Okay, I admit it: I'm nostalgic. Everyone can surely tell from the poems I've put up anyway. Freshman year is over. I'm a grown-up girl now. My approaching birthday adds to it all. So many things that once I cared about are over now.

I get in these moods sometimes, like Bilbo does, when I just think awhile. I think of the past, and also of the future. I think of all the things I have seen, and all the things I haven't seen.

But as long as there are people still around, these moods only last for a time. Eventually the present comes back, and I realize that it is the most important thing. "All you have to do is decide what to do with the time that is given you." You can't change the past. Take care of the present and the future will take care of itself. Time spent sitting and thinking have to be secondary to time spent actually living life.

Saturday, May 21, 2005

Farewell to Lórien

by J.R.R. Tolkien, from The Fellowship of the Ring

'Tell me, Legolas, why did I come on this Quest? Little did I know where the chief peril lay! Truly Elrond spoke, saying that we could not foresee what we might meet upon our road. Torment in the dark was the danger that I feared, and it did not hold me back. But I would not have come, had I known the danger of light and joy. Now I have taken my worst wound in this parting, even if I were to go this night straight to the Dark Lord. Alas for Gimli son of Glóin!'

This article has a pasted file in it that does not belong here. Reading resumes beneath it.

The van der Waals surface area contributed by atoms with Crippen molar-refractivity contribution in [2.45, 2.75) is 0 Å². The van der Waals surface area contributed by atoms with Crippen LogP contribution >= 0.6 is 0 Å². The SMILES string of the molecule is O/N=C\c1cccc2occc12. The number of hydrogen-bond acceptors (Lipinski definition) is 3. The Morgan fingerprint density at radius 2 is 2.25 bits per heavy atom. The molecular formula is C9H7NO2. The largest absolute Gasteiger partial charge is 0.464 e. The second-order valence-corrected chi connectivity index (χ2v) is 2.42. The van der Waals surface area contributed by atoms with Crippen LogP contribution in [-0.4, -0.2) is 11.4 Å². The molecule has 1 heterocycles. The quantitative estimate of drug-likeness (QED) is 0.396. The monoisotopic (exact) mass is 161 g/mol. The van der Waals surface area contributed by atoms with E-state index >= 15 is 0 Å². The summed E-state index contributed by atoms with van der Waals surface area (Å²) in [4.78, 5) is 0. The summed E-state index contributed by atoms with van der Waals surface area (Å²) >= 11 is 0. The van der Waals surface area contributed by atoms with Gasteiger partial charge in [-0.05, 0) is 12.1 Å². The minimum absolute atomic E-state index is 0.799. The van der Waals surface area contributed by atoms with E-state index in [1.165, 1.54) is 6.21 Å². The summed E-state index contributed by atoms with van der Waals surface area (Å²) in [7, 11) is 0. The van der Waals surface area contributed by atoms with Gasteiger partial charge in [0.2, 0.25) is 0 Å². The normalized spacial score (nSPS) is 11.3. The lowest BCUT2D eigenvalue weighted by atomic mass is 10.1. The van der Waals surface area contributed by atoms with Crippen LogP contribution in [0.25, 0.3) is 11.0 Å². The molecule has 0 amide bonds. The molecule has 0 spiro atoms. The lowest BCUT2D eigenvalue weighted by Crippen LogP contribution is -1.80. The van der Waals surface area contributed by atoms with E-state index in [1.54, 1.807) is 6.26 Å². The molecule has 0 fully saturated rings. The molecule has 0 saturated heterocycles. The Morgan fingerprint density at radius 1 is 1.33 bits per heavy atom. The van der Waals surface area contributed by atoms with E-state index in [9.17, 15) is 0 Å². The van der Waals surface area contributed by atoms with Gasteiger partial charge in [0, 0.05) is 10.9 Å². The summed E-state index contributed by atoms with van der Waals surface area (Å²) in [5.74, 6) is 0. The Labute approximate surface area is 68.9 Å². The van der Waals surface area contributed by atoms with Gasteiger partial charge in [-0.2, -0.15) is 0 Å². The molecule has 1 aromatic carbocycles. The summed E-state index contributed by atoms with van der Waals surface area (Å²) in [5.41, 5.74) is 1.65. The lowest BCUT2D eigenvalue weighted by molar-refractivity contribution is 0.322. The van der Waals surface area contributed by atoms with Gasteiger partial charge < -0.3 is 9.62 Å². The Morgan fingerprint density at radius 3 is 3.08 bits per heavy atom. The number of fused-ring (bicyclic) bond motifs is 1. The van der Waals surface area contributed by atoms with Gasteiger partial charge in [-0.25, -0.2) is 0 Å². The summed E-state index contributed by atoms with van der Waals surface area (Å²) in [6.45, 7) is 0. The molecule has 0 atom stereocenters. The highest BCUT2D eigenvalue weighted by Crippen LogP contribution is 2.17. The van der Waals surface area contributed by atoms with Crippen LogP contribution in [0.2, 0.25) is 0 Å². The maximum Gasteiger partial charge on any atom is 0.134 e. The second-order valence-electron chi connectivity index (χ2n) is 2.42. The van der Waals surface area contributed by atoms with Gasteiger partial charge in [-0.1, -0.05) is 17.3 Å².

'Nay!' said Legolas. 'Alas for us all! And for all that walk the world in these after-days. For such is the way of it: to find and lose, as it seems to those whose boat is on the running stream. But I count you blessed, Gimli son of Glóin: for your loss you suffer of your own free will, and you might have chosen otherwise. But you have not forsaken your companions, and the least reward that you shall have is that the memory of Lothlórien shall remain ever clear and unstained in your heart, and shall neither fade nor grow stale.'

'Maybe,' said Gimli, 'and I thank you for your words. True words doubtless; yet all such comfort is cold. Memory is not what the heart desires. This is only a mirror, be it clear as Kheled-zâram. Or so says the heart of Gimli the Dwarf. Elves may see things otherwise. Indeed I have heard that for them memory is more like to the waking world than to a dream. Not so for Dwarves.'

* * *

Here Tolkien deals with one of my perennial questions: since the loss of joy is so hard to bear, might it not be better never to have tasted joy at all?